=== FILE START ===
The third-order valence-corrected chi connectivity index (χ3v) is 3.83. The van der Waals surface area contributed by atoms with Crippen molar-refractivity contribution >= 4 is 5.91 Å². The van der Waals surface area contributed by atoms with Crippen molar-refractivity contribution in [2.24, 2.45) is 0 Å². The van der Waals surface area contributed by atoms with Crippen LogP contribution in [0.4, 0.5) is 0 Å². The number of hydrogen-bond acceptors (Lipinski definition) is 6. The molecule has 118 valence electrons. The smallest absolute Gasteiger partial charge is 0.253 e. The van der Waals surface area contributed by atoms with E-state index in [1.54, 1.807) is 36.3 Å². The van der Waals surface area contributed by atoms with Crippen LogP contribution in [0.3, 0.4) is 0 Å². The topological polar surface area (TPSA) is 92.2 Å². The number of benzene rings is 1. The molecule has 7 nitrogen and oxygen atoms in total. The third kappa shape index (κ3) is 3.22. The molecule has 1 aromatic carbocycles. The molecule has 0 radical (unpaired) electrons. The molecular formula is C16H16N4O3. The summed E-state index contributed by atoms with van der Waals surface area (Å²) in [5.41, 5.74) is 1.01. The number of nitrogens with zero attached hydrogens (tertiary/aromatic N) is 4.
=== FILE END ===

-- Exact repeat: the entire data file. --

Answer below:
The third-order valence-corrected chi connectivity index (χ3v) is 3.83. The van der Waals surface area contributed by atoms with Crippen molar-refractivity contribution >= 4 is 5.91 Å². The van der Waals surface area contributed by atoms with Crippen molar-refractivity contribution in [2.24, 2.45) is 0 Å². The van der Waals surface area contributed by atoms with Crippen LogP contribution in [0.4, 0.5) is 0 Å². The number of hydrogen-bond acceptors (Lipinski definition) is 6. The molecule has 118 valence electrons. The smallest absolute Gasteiger partial charge is 0.253 e. The van der Waals surface area contributed by atoms with E-state index in [1.54, 1.807) is 36.3 Å². The van der Waals surface area contributed by atoms with Crippen LogP contribution in [0.3, 0.4) is 0 Å². The topological polar surface area (TPSA) is 92.2 Å². The number of benzene rings is 1. The molecule has 7 nitrogen and oxygen atoms in total. The third kappa shape index (κ3) is 3.22. The molecule has 1 aromatic carbocycles. The molecule has 0 radical (unpaired) electrons. The molecular formula is C16H16N4O3. The summed E-state index contributed by atoms with van der Waals surface area (Å²) in [5.41, 5.74) is 1.01. The number of nitrogens with zero attached hydrogens (tertiary/aromatic N) is 4.